What is beyond “Business as Usual” when it comes to generating electricity in the U.S.?

A major 2010 Synapse report for the Civil Society Institute developed a “Transition Scenario” for 2010- 2050 that would provide the following benefits:

Aggressive investments in more efficient technologies in every sector could reduce electricity use by 15 percent from today’s requirements, or over 40 percent from a “business as usual” scenario. Utilities in several states are already achieving savings at this level.

The U.S. could feasibly retire the entire fleet of coal-fired plants and build no new coal-fired generation, rather than burning more coal. Tens of billions could be saved in avoided pollution control costs at the coal-fired plants retired between 2010 and 2020. At the same time, we could retire 28 percent of the nation’s nuclear capacity.

Electric sector emissions of carbon dioxide would fall by roughly 82 percent relative to predicted 2010 levels.

Emissions of SO2, NOx, and mercury fall in the BAU Case, as new emission controls are installed at coal-fired plants, but they fall much more in the Transition Scenario. Emissions of NOx fall by 60 percent over the study period, and emissions of SO2 fall by 97 percent. Electric sector mercury emissions are virtually eliminated.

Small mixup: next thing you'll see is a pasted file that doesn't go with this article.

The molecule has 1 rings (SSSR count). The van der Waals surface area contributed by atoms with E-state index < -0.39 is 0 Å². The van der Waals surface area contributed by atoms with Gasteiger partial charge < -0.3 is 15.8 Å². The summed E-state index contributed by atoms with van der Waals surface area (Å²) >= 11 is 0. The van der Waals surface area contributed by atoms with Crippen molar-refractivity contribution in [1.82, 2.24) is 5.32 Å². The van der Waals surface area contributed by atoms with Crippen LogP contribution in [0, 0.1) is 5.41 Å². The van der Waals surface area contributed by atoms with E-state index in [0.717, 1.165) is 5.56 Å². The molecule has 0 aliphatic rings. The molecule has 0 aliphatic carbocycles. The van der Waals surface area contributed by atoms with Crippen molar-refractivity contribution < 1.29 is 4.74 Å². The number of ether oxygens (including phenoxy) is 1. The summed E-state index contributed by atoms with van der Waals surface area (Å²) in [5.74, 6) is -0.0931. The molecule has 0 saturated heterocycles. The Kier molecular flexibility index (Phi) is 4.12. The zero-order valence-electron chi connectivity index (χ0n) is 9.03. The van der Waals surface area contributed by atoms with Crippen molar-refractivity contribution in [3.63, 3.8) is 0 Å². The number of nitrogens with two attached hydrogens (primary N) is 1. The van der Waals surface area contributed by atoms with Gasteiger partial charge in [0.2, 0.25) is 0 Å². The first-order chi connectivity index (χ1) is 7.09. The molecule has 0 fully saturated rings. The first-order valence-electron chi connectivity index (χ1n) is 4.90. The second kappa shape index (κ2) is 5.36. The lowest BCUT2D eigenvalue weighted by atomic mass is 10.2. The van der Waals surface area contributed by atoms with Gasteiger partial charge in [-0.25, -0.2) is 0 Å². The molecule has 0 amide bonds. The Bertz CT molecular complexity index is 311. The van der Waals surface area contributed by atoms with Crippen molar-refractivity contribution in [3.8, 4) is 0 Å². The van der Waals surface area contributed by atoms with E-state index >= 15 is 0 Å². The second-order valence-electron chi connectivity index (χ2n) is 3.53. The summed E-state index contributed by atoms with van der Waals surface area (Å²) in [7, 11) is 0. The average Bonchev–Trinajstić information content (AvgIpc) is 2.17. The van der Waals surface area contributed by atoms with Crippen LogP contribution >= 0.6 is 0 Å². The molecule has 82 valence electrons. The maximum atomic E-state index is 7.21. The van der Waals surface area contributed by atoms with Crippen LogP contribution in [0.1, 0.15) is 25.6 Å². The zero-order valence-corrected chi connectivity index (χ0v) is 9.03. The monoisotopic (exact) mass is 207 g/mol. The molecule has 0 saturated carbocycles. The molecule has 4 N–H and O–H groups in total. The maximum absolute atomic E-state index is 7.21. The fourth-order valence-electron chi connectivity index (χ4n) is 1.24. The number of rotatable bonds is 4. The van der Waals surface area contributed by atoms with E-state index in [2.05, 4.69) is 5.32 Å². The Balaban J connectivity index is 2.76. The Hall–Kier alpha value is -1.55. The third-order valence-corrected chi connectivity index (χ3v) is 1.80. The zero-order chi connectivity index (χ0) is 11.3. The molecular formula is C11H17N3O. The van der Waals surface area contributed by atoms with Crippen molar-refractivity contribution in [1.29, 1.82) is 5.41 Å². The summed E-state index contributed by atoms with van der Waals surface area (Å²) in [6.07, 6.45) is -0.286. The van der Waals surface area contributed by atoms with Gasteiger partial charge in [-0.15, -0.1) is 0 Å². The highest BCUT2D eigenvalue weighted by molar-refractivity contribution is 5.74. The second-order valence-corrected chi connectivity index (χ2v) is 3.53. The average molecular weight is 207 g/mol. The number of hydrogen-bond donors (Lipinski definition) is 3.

Renewable energy, including wind, solar, geothermal and biomass. It would increase throughout the nation, eventually providing half of the nation’s electricity requirements. Natural gas use in the electric sector would grow more slowly than under business as usual, leaving more gas for clean cars and other uses.

There would be modest near-term costs of the scenario, but over the long term it would cost less than a business as usual energy future. The scenario would cost an estimated $10 billion per year more than the BAU in 2020, but it would save $5 billion annually by 2040 and $13 billion annually by 2050. These are direct costs only; they do not include savings resulting from reduced CO2 emissions or public health costs. (A recent National Academies study estimated the annual health impacts of power generation in the U.S. at $62 billion in 2005.) For a typical residential consumer, purchasing about 900 kWh per month, the 2020 cost increase would amount to about $2.20 per month. By 2040, the same customer would be saving about $1.50 per month and by 2050, saving nearly $4.00 per month.

In conclusion, The full text of the Civil Society Institute reports prepared by Synapse Energy Economics is available online at